Granddaughter Lilly, a black belt in Mixed Martial Arts, recently competed in a Tiger Schulmann MMA tournament and captured two 3rd place finishes. On the way home, she FaceTimed and of course she was disappointed because she has some rather nice 1st-place hardware in her room at home.
Photo credit: Pixabay
But by the time she and her dad stopped for lunch and she posted a photo to Instagram, here was her caption:
Win or lose, I left it all on the mats today.
I have a very wise 15-year-old granddaughter.
Lilly and I talked about how much courage it took to even get on the mats, and how every time we do something challenging, no matter the outcome, it makes us stronger, wiser, quicker on our feet.
She reminds me of her grandfather. Hubby left it all on the mats. He lived and died well with cancer, and I am the lucky one who got to walk beside him through this astonishing, sorrowful, sweet, heart-rending, faith-strengthening journey.
I happen to be in the middle of Brené Brown’s book, Daring Greatly. The title comes from President Roosevelt’s 1910 speech delivered in Paris, France. Most likely, you’ve heard the passage that made it famous:
It is not the critic who counts … The credit belongs to the man who is actually in the arena, whose face is marred by dust and sweat and blood; who strives valiantly; who errs, who comes short again and again … but who knows great enthusiasms, the great devotions; who spends himself in a worthy cause; who at the best knows in the end the triumph of high achievement, and who at the worst, if he fails, at least fails while daring greatly.
So, how do you even begin to dare greatly? Here are a couple of thoughts:
1. Determine your arena. What keeps you awake at night — not in anxiety, but in planning? What can you offer that would make the world a better place? Hubby and I both had a passion to share hope and practical tips for living well despite terminal cancer. Which pushed us out into uncomfortable places.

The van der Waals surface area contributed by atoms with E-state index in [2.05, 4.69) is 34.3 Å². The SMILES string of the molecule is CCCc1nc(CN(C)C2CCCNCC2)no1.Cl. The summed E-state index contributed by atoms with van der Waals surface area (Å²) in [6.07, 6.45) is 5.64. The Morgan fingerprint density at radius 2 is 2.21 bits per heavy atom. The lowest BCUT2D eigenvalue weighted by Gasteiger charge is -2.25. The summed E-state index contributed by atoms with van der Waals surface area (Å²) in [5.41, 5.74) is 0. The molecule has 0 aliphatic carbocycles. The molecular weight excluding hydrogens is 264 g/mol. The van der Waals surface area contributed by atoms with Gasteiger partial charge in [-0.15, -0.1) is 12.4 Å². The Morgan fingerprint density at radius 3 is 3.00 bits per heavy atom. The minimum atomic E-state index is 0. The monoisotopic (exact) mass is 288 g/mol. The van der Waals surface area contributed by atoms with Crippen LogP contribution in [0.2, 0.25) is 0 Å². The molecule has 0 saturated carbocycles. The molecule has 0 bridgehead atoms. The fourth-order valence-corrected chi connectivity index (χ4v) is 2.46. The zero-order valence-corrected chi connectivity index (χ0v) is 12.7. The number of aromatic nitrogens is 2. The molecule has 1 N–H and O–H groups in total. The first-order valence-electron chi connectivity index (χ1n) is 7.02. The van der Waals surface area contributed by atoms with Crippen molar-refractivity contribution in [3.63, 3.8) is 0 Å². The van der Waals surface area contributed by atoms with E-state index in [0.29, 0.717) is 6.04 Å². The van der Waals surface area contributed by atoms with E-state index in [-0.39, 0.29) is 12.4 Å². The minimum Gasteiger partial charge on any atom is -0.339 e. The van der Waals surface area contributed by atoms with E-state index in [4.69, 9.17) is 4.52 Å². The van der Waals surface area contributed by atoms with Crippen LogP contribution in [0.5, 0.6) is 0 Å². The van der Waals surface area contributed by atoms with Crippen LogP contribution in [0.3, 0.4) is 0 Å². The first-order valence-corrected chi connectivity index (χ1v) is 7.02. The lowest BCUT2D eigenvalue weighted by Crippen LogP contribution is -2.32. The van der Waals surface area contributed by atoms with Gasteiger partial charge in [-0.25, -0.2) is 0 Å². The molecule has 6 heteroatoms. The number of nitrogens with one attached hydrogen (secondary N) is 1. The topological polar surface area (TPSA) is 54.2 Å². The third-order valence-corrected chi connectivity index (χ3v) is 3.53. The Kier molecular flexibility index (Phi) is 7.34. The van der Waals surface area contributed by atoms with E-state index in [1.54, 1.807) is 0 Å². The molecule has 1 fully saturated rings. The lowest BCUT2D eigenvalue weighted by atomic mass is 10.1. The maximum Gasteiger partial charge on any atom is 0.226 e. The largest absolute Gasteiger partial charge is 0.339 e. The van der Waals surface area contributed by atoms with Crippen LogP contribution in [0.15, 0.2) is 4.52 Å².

2. Prepare for your arena. Put in the hours of training; draft lesson plans, travel plans, a business plan; show up for class, for the commitment you made. Gary and I created a tag-team presentation and asked an oncologist friend to review it, who put together a critique team of healthcare professionals. We tweaked the message, established a non-profit, wrote for grant funding and booked speaking engagements. None of which we had ever done before.
3. Step in and dare greatly. At some point you need to stop preparing for the thing and actually do the thing. Make your candidate speech. Hang the sign over your shop and set an opening date. Submit your novel and let someone actually read what you’ve written. Put one foot in front of the other and step into the arena.
In her book, Brené Brown refers to her two TED Talks, one of which went viral:
Both of the talks are flawed and imperfect, but I walked into the arena and gave it my best shot. The willingness to show up changes us. It makes us a little braver each time.
I’m stepping into an arena that involves public speaking and writing and seeking a literary agent and a publisher; it involves being vulnerable, showing my imperfections, setting myself up for rejection, maybe even placing last. What if I place last?
No matter, I’m showing up and leaving it all on the mats.
What about you? What is your arena, and how are you preparing to step into it?
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